Rachel Rivers Parroquín
Rachel Rivers Parroquín, director of Spanish community-based learning and an assistant professional specialist in the Department of Romance Languages and Literatures, has been named 2015 Indiana Teacher of the Year, University Category, by the Indiana Chapter of the American Association of Teachers of Spanish and Portuguese (AATSP).
She will now be considered along with teachers of the year in other languages for the Indiana Foreign Language Teachers Association Teacher of the Year 2015, Central States Teacher of the Year 2017, and American Council on the Teaching of Foreign Languages National Teacher of the Year 2018.
AATSP Indiana Chapter President Israel Fernando Herrera called Parroquín’s teaching “sobresaliente,” or outstanding. He said her dedication to her students, colleagues, and the community—as well as the innovative ways that her classes bring all three together—demonstrate the commitment and creativity that the AATSP looks for in awardees.
Bringing students, faculty, and community together in a shared learning effort is a hallmark of the community-based learning (CBL) courses that Parroquín first developed herself and now helps her colleagues in the department design and teach. Until fall 2013, she taught a CBL course called Community-Based Spanish: Language, Culture, and Community. Since then, she has helped her colleagues in Romance Languages tailor the methods of CBL to various topics in their field.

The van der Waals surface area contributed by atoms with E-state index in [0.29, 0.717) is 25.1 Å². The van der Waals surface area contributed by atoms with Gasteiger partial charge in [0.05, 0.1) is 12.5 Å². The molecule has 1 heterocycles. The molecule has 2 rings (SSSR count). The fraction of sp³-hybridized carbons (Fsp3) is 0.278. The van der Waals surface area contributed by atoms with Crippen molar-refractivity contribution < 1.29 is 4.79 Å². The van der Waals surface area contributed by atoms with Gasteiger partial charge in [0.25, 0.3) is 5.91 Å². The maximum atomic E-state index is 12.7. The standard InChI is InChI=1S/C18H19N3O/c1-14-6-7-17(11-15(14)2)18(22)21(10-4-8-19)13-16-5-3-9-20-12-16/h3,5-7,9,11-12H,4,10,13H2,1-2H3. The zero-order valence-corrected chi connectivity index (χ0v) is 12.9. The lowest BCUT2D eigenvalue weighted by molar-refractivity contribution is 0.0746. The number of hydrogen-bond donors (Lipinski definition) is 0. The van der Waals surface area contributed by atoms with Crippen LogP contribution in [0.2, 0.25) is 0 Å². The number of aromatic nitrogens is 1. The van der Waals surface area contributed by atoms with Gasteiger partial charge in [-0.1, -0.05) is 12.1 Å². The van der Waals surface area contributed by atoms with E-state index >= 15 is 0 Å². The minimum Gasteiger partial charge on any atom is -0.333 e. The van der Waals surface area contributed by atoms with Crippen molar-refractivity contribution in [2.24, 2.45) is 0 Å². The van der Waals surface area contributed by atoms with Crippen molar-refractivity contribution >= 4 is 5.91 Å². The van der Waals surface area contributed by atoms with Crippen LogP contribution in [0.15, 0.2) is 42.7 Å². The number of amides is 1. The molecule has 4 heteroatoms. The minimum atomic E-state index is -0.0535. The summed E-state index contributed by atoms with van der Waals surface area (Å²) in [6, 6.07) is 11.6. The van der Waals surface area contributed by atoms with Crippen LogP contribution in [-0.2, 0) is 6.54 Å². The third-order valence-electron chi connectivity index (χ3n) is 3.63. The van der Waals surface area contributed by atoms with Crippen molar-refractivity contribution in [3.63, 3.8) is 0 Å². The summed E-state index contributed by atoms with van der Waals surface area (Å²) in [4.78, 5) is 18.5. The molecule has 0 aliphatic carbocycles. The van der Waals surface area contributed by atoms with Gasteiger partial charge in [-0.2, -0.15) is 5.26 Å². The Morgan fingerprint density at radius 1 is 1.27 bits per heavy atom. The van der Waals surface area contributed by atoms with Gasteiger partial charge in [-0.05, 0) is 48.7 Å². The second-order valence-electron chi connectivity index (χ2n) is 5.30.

Students in Spanish CBL courses have worked with Latino community partners like El Campito, La Casa de Amistad, and the Sr. Maura Brannick Clinic to understand the personal, familial, and communal challenges Latinos face. Some recent topics have included the transmission of immigrant family history between generations, first-generation college attendance, and early childhood literacy in bilingual families.
Parroquín holds joint appointments in Romance languages and the Center for Social Concerns. In her role directing the Spanish community-based learning program, she works with department faculty, CSC staff, and community partners to oversee student learning in the Latino community.
She now hopes to extend the culture of community-based learning that has made her own work possible.
“I feel very strongly,” she said, “that if I hadn’t had the support and professional development opportunities offered by Romance languages and the Center for Social Concerns, I wouldn’t be able to do what I’m doing now, and the recognition wouldn’t have come.”